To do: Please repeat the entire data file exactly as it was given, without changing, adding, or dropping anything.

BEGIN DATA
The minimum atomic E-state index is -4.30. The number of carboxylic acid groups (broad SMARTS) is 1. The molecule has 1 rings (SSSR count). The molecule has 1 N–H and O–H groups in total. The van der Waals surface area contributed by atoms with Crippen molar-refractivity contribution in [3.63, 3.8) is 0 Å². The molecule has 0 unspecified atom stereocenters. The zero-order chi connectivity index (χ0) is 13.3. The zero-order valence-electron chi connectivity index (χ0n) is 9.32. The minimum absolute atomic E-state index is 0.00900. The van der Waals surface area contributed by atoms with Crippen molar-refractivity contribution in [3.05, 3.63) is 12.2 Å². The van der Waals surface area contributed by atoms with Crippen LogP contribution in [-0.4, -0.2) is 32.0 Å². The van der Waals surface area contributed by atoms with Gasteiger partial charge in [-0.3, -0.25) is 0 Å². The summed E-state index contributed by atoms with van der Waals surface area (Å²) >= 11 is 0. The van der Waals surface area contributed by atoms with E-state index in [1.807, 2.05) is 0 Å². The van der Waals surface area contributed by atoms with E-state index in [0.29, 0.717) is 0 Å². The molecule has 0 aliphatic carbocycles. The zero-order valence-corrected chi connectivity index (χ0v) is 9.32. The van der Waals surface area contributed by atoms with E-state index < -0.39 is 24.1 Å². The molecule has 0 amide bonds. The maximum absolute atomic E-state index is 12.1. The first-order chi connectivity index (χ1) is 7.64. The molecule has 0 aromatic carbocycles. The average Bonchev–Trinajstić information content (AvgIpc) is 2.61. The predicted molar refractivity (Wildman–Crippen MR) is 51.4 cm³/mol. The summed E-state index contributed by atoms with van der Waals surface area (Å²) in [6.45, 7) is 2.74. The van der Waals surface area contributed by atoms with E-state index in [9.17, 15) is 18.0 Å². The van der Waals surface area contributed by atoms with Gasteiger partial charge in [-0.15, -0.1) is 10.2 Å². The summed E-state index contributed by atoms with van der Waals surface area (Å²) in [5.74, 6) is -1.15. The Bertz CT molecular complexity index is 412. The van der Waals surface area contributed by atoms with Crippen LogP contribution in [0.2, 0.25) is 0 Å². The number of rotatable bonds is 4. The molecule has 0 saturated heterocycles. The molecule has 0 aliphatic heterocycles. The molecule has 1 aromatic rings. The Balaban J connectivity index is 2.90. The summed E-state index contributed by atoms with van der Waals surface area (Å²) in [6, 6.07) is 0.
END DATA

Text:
The minimum atomic E-state index is -4.30. The number of carboxylic acid groups (broad SMARTS) is 1. The molecule has 1 rings (SSSR count). The molecule has 1 N–H and O–H groups in total. The van der Waals surface area contributed by atoms with Crippen molar-refractivity contribution in [3.63, 3.8) is 0 Å². The molecule has 0 unspecified atom stereocenters. The zero-order chi connectivity index (χ0) is 13.3. The zero-order valence-electron chi connectivity index (χ0n) is 9.32. The minimum absolute atomic E-state index is 0.00900. The van der Waals surface area contributed by atoms with Crippen molar-refractivity contribution in [3.05, 3.63) is 12.2 Å². The van der Waals surface area contributed by atoms with Crippen LogP contribution in [-0.4, -0.2) is 32.0 Å². The van der Waals surface area contributed by atoms with Gasteiger partial charge in [-0.3, -0.25) is 0 Å². The summed E-state index contributed by atoms with van der Waals surface area (Å²) >= 11 is 0. The van der Waals surface area contributed by atoms with E-state index in [1.807, 2.05) is 0 Å². The van der Waals surface area contributed by atoms with E-state index in [0.29, 0.717) is 0 Å². The molecule has 0 aliphatic carbocycles. The zero-order valence-corrected chi connectivity index (χ0v) is 9.32. The van der Waals surface area contributed by atoms with E-state index < -0.39 is 24.1 Å². The molecule has 0 amide bonds. The maximum absolute atomic E-state index is 12.1. The first-order chi connectivity index (χ1) is 7.64. The molecule has 0 aromatic carbocycles. The average Bonchev–Trinajstić information content (AvgIpc) is 2.61. The predicted molar refractivity (Wildman–Crippen MR) is 51.4 cm³/mol. The summed E-state index contributed by atoms with van der Waals surface area (Å²) in [6.45, 7) is 2.74. The van der Waals surface area contributed by atoms with E-state index in [9.17, 15) is 18.0 Å². The van der Waals surface area contributed by atoms with Gasteiger partial charge in [-0.15, -0.1) is 10.2 Å². The summed E-state index contributed by atoms with van der Waals surface area (Å²) in [5.74, 6) is -1.15. The Bertz CT molecular complexity index is 412. The van der Waals surface area contributed by atoms with Crippen LogP contribution in [0.2, 0.25) is 0 Å². The number of rotatable bonds is 4. The molecule has 0 saturated heterocycles. The molecule has 0 aliphatic heterocycles. The molecule has 1 aromatic rings. The Balaban J connectivity index is 2.90. The summed E-state index contributed by atoms with van der Waals surface area (Å²) in [6, 6.07) is 0.